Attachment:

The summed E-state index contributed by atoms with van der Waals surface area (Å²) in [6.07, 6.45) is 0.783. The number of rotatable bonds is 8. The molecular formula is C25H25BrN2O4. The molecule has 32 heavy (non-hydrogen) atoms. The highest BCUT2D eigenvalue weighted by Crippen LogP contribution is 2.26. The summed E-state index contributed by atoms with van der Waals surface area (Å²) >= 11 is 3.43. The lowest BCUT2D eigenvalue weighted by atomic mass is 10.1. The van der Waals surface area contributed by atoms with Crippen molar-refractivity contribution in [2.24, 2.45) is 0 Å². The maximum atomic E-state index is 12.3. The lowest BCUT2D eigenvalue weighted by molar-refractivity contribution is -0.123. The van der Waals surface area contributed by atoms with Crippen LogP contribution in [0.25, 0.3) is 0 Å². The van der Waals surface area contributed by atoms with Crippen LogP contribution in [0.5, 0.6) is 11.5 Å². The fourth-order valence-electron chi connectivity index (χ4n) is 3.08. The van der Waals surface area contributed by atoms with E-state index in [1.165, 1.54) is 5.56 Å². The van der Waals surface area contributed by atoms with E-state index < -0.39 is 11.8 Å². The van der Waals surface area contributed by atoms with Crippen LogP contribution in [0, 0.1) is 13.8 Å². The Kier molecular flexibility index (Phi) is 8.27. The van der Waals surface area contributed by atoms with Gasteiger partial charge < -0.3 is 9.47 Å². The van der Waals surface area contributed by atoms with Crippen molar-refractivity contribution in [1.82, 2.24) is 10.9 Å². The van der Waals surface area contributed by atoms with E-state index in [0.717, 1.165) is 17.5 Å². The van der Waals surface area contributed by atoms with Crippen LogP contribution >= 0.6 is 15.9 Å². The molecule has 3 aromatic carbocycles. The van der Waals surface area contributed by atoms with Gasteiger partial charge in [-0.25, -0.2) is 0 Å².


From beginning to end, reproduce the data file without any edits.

The summed E-state index contributed by atoms with van der Waals surface area (Å²) in [6.07, 6.45) is 0.783. The number of rotatable bonds is 8. The molecular formula is C25H25BrN2O4. The molecule has 32 heavy (non-hydrogen) atoms. The highest BCUT2D eigenvalue weighted by Crippen LogP contribution is 2.26. The summed E-state index contributed by atoms with van der Waals surface area (Å²) >= 11 is 3.43. The lowest BCUT2D eigenvalue weighted by atomic mass is 10.1. The van der Waals surface area contributed by atoms with Crippen molar-refractivity contribution in [2.24, 2.45) is 0 Å². The maximum atomic E-state index is 12.3. The lowest BCUT2D eigenvalue weighted by molar-refractivity contribution is -0.123. The van der Waals surface area contributed by atoms with Crippen LogP contribution in [0.25, 0.3) is 0 Å². The van der Waals surface area contributed by atoms with Crippen LogP contribution in [0.5, 0.6) is 11.5 Å². The fourth-order valence-electron chi connectivity index (χ4n) is 3.08. The van der Waals surface area contributed by atoms with E-state index in [1.165, 1.54) is 5.56 Å². The van der Waals surface area contributed by atoms with E-state index < -0.39 is 11.8 Å². The van der Waals surface area contributed by atoms with Crippen LogP contribution in [0, 0.1) is 13.8 Å². The Kier molecular flexibility index (Phi) is 8.27. The van der Waals surface area contributed by atoms with Gasteiger partial charge < -0.3 is 9.47 Å². The van der Waals surface area contributed by atoms with Crippen molar-refractivity contribution in [1.82, 2.24) is 10.9 Å². The van der Waals surface area contributed by atoms with E-state index in [0.717, 1.165) is 17.5 Å². The van der Waals surface area contributed by atoms with Crippen LogP contribution >= 0.6 is 15.9 Å². The molecule has 3 aromatic carbocycles. The van der Waals surface area contributed by atoms with Gasteiger partial charge in [-0.25, -0.2) is 0 Å².